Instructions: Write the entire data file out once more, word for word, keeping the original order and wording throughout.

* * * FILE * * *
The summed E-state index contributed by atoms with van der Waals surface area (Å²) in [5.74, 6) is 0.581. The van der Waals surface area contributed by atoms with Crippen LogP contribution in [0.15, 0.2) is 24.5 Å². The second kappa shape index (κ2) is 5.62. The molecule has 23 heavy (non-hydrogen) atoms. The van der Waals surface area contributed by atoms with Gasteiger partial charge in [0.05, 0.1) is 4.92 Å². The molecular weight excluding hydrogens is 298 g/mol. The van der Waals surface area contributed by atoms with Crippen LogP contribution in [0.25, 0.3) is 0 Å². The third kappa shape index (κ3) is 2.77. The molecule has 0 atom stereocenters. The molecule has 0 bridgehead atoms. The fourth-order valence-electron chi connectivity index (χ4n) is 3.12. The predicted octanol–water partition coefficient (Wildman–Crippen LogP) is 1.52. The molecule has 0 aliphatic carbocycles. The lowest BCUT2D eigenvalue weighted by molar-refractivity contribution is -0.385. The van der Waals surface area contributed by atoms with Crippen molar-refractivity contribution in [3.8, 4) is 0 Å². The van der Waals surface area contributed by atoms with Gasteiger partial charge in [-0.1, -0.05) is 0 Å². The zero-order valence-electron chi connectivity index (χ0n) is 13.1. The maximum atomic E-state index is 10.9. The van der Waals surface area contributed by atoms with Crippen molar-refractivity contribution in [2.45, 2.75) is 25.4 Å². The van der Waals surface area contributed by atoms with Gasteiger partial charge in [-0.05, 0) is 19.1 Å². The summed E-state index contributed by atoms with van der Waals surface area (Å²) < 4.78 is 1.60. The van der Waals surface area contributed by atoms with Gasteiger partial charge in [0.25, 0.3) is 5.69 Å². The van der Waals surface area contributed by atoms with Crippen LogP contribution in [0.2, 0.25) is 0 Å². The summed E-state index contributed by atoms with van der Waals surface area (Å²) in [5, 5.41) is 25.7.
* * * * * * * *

The summed E-state index contributed by atoms with van der Waals surface area (Å²) in [5.74, 6) is 0.581. The van der Waals surface area contributed by atoms with Crippen LogP contribution in [0.15, 0.2) is 24.5 Å². The second kappa shape index (κ2) is 5.62. The molecule has 23 heavy (non-hydrogen) atoms. The van der Waals surface area contributed by atoms with Gasteiger partial charge in [0.05, 0.1) is 4.92 Å². The molecular weight excluding hydrogens is 298 g/mol. The van der Waals surface area contributed by atoms with Crippen LogP contribution in [0.25, 0.3) is 0 Å². The third kappa shape index (κ3) is 2.77. The molecule has 0 atom stereocenters. The molecule has 0 bridgehead atoms. The fourth-order valence-electron chi connectivity index (χ4n) is 3.12. The predicted octanol–water partition coefficient (Wildman–Crippen LogP) is 1.52. The molecule has 0 aliphatic carbocycles. The lowest BCUT2D eigenvalue weighted by molar-refractivity contribution is -0.385. The van der Waals surface area contributed by atoms with Crippen molar-refractivity contribution in [3.8, 4) is 0 Å². The van der Waals surface area contributed by atoms with Gasteiger partial charge in [-0.1, -0.05) is 0 Å². The zero-order valence-electron chi connectivity index (χ0n) is 13.1. The maximum atomic E-state index is 10.9. The van der Waals surface area contributed by atoms with Crippen molar-refractivity contribution in [2.45, 2.75) is 25.4 Å². The van der Waals surface area contributed by atoms with Gasteiger partial charge in [-0.05, 0) is 19.1 Å². The summed E-state index contributed by atoms with van der Waals surface area (Å²) < 4.78 is 1.60. The van der Waals surface area contributed by atoms with Gasteiger partial charge in [0.25, 0.3) is 5.69 Å². The van der Waals surface area contributed by atoms with Crippen LogP contribution in [0.2, 0.25) is 0 Å². The summed E-state index contributed by atoms with van der Waals surface area (Å²) in [5, 5.41) is 25.7.